Language Customization Matters
The sites typically not only automatically translate messaging but even money or prices into local currencies. Imagine the confusion for consumers if they didn’t do so! Dynamic websites create a much more seamless experience for customers and the businesses serving them.
Lastly, as you can see in the example above, international vacation rental company Airbnb dynamically changes its recommendations based on a user’s location. Airbnb provides the driving distance of nearby cities so that a user can browse rental vacation properties close to them. This not only gives the consumer new ideas about where to travel, but it removes the barrier of a customer having to pay for a flight or get overwhelmed booking faraway travel. This makes consumers more likely to book a weekend getaway with Airbnb and simplifies the booking experience for consumers. A classic win win.
Personalization doesn’t end with the approaches explored in this article. Brands are becoming ever more clever with their personalization strategies. For example, Spotify tailors playlists based on past listening habits. Instagram creates shareable posts featuring a user’s top photos of the year. Coca-Cola increases revenue by emblazoning its bottles with popular names. Artificial intelligence (AI) is opening up a new level of personalization. Machine learning develops sophisticated algorithms that return billions of dollars each year in customer retention and acquisition.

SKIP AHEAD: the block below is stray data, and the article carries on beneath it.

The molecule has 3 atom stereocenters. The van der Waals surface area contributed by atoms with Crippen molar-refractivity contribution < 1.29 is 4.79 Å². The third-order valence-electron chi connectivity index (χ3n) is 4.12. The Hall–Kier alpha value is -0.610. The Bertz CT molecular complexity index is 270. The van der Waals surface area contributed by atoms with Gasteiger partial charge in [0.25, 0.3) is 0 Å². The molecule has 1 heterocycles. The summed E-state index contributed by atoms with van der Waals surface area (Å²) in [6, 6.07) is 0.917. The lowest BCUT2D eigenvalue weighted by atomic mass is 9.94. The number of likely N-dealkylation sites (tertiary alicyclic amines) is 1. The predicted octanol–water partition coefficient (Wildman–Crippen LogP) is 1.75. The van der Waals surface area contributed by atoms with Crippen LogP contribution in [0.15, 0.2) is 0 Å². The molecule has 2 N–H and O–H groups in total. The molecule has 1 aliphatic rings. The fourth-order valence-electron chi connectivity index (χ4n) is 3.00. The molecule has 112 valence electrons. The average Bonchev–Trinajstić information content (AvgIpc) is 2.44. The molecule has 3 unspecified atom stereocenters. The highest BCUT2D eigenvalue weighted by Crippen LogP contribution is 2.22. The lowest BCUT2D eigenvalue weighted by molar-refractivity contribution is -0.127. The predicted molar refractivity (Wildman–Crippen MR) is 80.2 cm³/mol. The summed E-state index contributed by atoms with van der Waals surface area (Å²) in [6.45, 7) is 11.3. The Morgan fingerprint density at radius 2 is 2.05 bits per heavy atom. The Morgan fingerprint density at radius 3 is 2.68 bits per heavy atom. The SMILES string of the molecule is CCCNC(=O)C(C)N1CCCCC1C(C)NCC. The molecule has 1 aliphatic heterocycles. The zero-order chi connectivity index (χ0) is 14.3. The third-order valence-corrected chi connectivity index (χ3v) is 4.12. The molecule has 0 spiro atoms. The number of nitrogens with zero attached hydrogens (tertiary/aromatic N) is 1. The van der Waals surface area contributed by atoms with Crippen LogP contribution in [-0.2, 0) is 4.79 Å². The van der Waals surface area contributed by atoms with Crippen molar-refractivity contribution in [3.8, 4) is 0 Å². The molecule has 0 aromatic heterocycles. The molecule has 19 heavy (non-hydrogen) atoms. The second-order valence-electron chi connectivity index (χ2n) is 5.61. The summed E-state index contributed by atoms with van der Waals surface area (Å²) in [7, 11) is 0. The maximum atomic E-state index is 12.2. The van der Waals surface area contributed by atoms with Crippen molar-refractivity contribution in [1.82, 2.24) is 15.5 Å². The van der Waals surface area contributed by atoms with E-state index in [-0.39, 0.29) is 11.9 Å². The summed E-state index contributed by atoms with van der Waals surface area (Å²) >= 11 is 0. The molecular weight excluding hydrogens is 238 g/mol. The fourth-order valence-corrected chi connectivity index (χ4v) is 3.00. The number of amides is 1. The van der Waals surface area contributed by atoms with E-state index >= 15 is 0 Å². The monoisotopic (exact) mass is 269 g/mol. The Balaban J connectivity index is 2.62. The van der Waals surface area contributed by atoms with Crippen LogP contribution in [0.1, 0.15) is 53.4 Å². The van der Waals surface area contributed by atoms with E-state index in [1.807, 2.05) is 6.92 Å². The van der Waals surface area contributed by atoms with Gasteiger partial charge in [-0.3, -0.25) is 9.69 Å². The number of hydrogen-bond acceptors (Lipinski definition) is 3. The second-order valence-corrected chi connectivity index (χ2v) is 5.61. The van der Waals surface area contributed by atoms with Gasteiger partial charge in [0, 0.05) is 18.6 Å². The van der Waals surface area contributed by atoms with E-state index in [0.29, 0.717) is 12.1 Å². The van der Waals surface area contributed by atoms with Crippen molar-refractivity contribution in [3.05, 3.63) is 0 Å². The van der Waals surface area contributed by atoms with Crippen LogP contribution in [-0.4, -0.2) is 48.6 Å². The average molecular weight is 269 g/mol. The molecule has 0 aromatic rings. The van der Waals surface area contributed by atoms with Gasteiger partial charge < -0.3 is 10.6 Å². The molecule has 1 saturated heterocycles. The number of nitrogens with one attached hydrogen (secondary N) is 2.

Value of Personalization for Businesses and Consumers
As you can see in the examples above, both businesses and consumers benefit from personalization when done strategically.
Businesses aim to gain customers and increase revenue, engagement, and customer satisfaction using personalized advertising.
While, for consumers, personalized media shows its value through targeted content, helpful recommendations, and tailored entertainment. Dale Carnegie said, “Remember that a person’s name is to that person, the sweetest and most important sound in any language.” People like to feel special. They are delighted to see their name in print, and share their top photos with friends. Even more, they love when a business remembers their order. When done skillfully, personalization accomplishes these objectives.